I would say my wires are probably around 30cm / 12 inches… I double checked the wires they’re in the right position and the soldering seems to be pretty solid! @peekay123

@Kevinruder, can you measure the voltage at the 3.3v terminal of the breakout? Also, with the I2C wires disconnected from the Core, you should read 3.3V on both SDA and SCL of the breakout (from the onboard pull-up resistors). The wires should be ok but you may want to test with shorter wires. Do you have another I2C device you can test with the I2C scanner just to be sure?

So I’ve hooked up another accelerometer to the spark, this time however, the wires aren’t soldered. The result is the same tho, nothing was found. I’ll measure the voltage when I get to the university and I’ll get back to you :smiley: thanks for the help so far tho @peekay123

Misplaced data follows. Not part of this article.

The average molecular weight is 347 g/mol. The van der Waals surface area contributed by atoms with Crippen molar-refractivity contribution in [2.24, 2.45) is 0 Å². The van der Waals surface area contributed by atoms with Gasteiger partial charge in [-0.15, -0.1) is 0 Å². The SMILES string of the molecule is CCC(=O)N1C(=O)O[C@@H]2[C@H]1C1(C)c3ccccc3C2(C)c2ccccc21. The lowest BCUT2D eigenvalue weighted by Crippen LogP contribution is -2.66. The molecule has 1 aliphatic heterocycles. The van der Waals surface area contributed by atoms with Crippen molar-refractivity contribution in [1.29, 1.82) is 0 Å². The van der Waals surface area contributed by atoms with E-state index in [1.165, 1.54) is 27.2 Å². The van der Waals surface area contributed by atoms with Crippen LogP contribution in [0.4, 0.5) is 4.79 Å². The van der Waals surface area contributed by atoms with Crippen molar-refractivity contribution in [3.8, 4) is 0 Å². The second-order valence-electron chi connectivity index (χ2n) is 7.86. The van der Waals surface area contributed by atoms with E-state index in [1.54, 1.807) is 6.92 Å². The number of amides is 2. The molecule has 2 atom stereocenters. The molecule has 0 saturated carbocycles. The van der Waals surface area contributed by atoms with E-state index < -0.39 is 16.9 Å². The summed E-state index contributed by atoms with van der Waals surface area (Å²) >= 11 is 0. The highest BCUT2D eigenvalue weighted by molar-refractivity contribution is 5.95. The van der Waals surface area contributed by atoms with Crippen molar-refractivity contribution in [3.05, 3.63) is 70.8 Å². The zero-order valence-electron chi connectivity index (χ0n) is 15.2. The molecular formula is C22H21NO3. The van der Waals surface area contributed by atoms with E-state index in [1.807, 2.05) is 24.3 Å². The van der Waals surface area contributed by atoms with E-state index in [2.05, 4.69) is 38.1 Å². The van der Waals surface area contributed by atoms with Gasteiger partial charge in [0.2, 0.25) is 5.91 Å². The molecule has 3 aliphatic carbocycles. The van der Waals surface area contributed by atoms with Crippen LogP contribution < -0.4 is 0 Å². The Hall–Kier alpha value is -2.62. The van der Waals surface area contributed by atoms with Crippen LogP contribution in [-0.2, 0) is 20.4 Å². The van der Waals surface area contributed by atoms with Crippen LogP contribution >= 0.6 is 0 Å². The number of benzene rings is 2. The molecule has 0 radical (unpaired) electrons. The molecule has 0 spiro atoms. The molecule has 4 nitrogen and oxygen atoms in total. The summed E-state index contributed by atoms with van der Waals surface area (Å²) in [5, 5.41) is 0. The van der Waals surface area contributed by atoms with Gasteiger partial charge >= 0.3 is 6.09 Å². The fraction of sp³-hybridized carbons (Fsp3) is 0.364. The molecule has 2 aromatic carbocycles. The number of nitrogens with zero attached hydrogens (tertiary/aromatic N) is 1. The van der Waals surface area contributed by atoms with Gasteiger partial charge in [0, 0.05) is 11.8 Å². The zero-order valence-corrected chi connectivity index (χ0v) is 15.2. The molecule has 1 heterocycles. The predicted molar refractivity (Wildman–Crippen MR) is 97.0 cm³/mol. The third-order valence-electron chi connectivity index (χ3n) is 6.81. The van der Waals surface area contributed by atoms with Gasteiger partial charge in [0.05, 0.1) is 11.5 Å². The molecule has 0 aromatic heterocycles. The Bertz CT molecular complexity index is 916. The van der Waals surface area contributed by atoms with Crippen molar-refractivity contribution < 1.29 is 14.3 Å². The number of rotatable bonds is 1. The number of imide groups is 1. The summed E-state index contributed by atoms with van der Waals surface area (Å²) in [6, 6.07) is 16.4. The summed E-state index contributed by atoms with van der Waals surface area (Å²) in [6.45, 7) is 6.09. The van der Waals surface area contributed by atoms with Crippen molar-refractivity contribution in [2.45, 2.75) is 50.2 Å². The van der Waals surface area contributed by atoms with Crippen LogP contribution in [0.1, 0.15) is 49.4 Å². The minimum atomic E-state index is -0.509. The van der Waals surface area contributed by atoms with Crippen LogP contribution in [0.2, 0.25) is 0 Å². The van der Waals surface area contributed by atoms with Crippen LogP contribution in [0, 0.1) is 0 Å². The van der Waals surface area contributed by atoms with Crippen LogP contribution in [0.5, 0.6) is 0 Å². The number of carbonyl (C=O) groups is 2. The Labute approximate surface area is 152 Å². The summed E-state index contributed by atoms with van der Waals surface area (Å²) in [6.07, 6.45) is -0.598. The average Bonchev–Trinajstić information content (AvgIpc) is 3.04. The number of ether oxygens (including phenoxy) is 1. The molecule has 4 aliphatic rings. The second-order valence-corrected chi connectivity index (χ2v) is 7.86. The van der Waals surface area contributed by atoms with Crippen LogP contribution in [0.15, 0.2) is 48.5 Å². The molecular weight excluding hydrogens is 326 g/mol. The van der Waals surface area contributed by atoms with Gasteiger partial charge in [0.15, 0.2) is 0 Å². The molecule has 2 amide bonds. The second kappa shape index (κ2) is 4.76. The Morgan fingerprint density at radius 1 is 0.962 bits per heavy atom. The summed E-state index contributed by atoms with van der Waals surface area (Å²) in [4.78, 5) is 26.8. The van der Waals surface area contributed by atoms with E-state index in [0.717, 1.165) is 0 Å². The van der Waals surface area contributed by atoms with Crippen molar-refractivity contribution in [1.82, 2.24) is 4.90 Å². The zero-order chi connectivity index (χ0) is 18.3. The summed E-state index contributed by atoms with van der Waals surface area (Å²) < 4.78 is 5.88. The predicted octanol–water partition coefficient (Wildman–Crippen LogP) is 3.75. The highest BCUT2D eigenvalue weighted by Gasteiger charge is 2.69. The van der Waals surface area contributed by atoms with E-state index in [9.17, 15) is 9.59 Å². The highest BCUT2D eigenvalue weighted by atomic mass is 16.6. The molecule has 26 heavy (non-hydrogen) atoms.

@Kevinruder, when you say “not soldered”, do you mean there is a header on the breakout which you then inserted into the breadboard?

I just kind of twisted the wires around the openings - it’s the same kind of breakout board i posted above

@Kevinruder, ouch! That is not a very reliable. Any chance you can solder a header and plug the breakout into your protoboard?

@peekay123 :sunny: Yea, I’ll need to go to the lab though - Once i get there, I’ll solder the second breakout board and I’ll measure the voltages aswell and I’ll get back to you !

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meanwhile, if you have (or have access to) an arduino, you can double check to verify the breakout board’s I2C address.

to @peekay123 's point, a good electrical connection is key.

@BulldogLowell, good point on the Arduino. The I2C scanner code is easily adaptable to the Arduino platform by uncommenting the #include <Wire.h> line :smile: